The Grammar Factor – pronouns, beef and beeves, disconnect

Who uses I more?

Ages ago, I recommended The Secret Life of Pronouns by James Pennebaker. I thought you might find his quiz interesting.

Who uses I, me or my more in daily speech?

1. Men or women?
2. George W. Bush or Barack Obama (during the first 6 months as president)?
3. Leaders or followers?
4. People who are telling the truth or people who are lying?
5. Younger people or older people?
6. Richer people or poorer people?
7. Depressed people or happy people?
8. People who are angry or people who are afraid?
9. People who make high grades in school or people who make low grades in school?
10. Someone physically sick or someone healthy?

The answers are at the bottom of this email – you can do the test on the website to find out some reasons for the answers.
http://www.secretlifeofpronouns.com/exercise/itest

READERS’ QUESTIONS

Plural of beef

Reader’s question: What’s the plural of ‘beef’? If you throw a beef on the barbecue, do you throw two beeves?

Answer: I wouldn’t throw a beef on the barbie. I’d throw a steak, and therefore steaks, not beeves!

The plural of ‘beef’ is ‘beef’, ‘beeves’ or ‘beefs’ depending on the meaning and context.

We use ‘beef’ as the plural for the meat.

I do not like eating beef.

‘Beeves’ is the plural of bulls, cows or steers intended for meat.

The farmer raised beeves for market.

I don’t think this usage is common (outside the old TV series, Rawhide), but maybe that is just because I am not familiar with it. What do you think? Email mary@onlinewritingtraining.com.au.

You can also use ‘beefs’ as the plural when you are talking about complaints colloquially.

I had a number of beefs about the service at the restaurant.

Disconnect

Reader’s question: I hear the word ‘disconnect’ used a lot but I wonder if it should be ‘disconnection’ instead. For example, there is a ‘disconnect between what we want and what we can achieve’. Is this an Americanism creeping into our language?

Answer: I don’t know whether it’s an Americanism, but I agree it’s an ugly word. ‘Disconnection’ or ‘disparity’ would often be better choices than ‘disconnect’.

Grammarist says:
‘The noun disconnect is an early 20th-century development, though it was rare until around 1980. In this century it is inescapable. Why so many 21st-century writers resist the longstanding nouns disconnection and disparity is hard to say. With disconnection, the resistance perhaps relates to that word’s infrastructure-related meanings. Disparity perhaps gives way to disconnect because the latter’s harder sounds better convey disconnectedness. In any case, disconnection and disparity remain perfectly good words from a logical standpoint, and disconnect would often bear replacement with one or the other.’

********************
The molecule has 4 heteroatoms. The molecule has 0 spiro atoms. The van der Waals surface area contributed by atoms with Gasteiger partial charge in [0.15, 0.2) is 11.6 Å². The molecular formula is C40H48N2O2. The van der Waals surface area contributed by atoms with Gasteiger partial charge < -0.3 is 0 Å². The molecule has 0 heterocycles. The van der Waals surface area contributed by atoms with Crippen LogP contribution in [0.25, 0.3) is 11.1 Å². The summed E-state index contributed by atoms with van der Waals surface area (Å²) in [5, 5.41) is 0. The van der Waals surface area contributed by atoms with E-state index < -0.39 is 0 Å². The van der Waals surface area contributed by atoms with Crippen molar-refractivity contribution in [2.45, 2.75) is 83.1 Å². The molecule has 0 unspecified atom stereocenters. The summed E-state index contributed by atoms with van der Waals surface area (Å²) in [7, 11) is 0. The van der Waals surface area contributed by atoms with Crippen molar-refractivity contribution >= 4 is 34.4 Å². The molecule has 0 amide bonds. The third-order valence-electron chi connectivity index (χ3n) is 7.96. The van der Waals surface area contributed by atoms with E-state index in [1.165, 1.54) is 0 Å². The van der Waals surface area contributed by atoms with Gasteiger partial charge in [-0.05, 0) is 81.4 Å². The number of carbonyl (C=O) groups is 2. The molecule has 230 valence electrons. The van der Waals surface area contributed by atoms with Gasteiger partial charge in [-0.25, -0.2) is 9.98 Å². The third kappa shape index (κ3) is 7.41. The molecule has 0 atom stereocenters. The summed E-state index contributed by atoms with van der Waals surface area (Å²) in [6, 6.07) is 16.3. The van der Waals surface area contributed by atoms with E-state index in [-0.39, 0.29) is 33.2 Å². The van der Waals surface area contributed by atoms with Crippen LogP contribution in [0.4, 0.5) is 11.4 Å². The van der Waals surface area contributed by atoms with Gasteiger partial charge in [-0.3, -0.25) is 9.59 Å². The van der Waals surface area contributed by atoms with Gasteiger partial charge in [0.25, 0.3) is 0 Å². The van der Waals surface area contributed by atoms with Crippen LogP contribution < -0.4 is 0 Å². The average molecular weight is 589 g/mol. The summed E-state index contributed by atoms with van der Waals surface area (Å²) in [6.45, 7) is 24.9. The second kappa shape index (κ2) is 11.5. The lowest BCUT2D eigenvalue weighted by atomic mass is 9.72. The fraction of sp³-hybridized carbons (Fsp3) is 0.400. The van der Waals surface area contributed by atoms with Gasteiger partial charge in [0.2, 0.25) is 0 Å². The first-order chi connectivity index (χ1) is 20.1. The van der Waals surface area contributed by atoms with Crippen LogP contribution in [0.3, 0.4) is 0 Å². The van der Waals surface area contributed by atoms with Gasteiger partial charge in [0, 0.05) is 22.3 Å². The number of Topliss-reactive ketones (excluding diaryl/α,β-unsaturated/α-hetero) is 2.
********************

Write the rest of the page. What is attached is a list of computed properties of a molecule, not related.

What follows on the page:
Read more at http://grammarist.com/usage/disconnect

READERS’ FEEDBACK

In response to my piece about words changing their meanings, readers responded that:

  • ‘To medal’ was used during the Olympics.
  • Wireless’ retained its original meaning when it was applied to computers. (My editor commented that the most common usage of ‘wireless’ in the past was as a noun meaning radio – we used to ‘listen to the wireless’. The current use of ‘wireless’ is adjectival – ‘wireless fidelity’ (wi-fi), ‘wireless communication’.)

INTERESTING ARTICLES

Oxford or serial comma
An Oxford (or serial) comma is the comma between the final items in a list. Learn how to use it at http://bit.ly/1jYu0rK

10 grammar books to read before you die of boredom
A seasonal selection of new (and not so new) books about language that are anything but dull. One of the recommended books, The Devil’s Dictionary, is a free Kindle book. http://bit.ly/1e9Wmxk

Language Portal of Canada
The Language Portal of Canada is a Web site that showcases Canadian expertise in the area of language. It informs readers about Canadian resources that deal with different aspects of language.
http://bit.ly/1ib8r4V

QUOTE OF THE MONTH

‘When your story is ready for rewrite, cut it to the bone. Get rid of every ounce of excess fat.’
Stephen King

Answers
Who uses I, me and my more in daily speech?
1. Women (not men)
2. Bush (not Obama)
3. Followers (not leaders)
4. Truth tellers (not liars)
5. Young people (not old)
6. Poor people (not rich)
7. Depressed people (not happy)
8. Afraid people (not angry)
9. Poor students (not good students)
10. Sick people (not healthy)

 
 

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